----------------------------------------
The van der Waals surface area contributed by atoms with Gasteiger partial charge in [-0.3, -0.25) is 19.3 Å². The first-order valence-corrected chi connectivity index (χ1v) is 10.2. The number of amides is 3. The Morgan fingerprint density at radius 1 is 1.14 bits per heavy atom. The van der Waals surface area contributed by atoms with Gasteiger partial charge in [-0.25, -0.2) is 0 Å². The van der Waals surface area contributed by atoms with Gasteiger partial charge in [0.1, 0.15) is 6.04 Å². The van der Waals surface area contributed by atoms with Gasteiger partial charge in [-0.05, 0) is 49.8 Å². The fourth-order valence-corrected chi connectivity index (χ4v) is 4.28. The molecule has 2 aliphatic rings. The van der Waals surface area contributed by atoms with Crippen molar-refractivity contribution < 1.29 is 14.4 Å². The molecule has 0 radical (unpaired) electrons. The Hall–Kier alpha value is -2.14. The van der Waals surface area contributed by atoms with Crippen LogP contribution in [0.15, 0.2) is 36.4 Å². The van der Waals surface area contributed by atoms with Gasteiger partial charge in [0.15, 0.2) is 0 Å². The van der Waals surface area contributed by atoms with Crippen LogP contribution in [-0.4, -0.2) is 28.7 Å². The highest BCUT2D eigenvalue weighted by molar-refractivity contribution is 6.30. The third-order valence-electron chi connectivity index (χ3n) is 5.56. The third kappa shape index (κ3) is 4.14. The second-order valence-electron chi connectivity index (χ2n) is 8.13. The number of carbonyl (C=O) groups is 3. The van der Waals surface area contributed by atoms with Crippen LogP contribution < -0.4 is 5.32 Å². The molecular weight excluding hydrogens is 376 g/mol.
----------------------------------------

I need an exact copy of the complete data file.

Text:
The van der Waals surface area contributed by atoms with Gasteiger partial charge in [-0.3, -0.25) is 19.3 Å². The first-order valence-corrected chi connectivity index (χ1v) is 10.2. The number of amides is 3. The Morgan fingerprint density at radius 1 is 1.14 bits per heavy atom. The van der Waals surface area contributed by atoms with Gasteiger partial charge in [-0.25, -0.2) is 0 Å². The van der Waals surface area contributed by atoms with Gasteiger partial charge in [0.1, 0.15) is 6.04 Å². The van der Waals surface area contributed by atoms with Gasteiger partial charge in [-0.05, 0) is 49.8 Å². The fourth-order valence-corrected chi connectivity index (χ4v) is 4.28. The molecule has 2 aliphatic rings. The van der Waals surface area contributed by atoms with Crippen molar-refractivity contribution < 1.29 is 14.4 Å². The molecule has 0 radical (unpaired) electrons. The Hall–Kier alpha value is -2.14. The van der Waals surface area contributed by atoms with Crippen LogP contribution in [0.15, 0.2) is 36.4 Å². The van der Waals surface area contributed by atoms with Gasteiger partial charge in [0.15, 0.2) is 0 Å². The van der Waals surface area contributed by atoms with Crippen LogP contribution in [-0.4, -0.2) is 28.7 Å². The highest BCUT2D eigenvalue weighted by molar-refractivity contribution is 6.30. The third-order valence-electron chi connectivity index (χ3n) is 5.56. The third kappa shape index (κ3) is 4.14. The second-order valence-electron chi connectivity index (χ2n) is 8.13. The number of carbonyl (C=O) groups is 3. The van der Waals surface area contributed by atoms with Crippen LogP contribution < -0.4 is 5.32 Å². The molecular weight excluding hydrogens is 376 g/mol.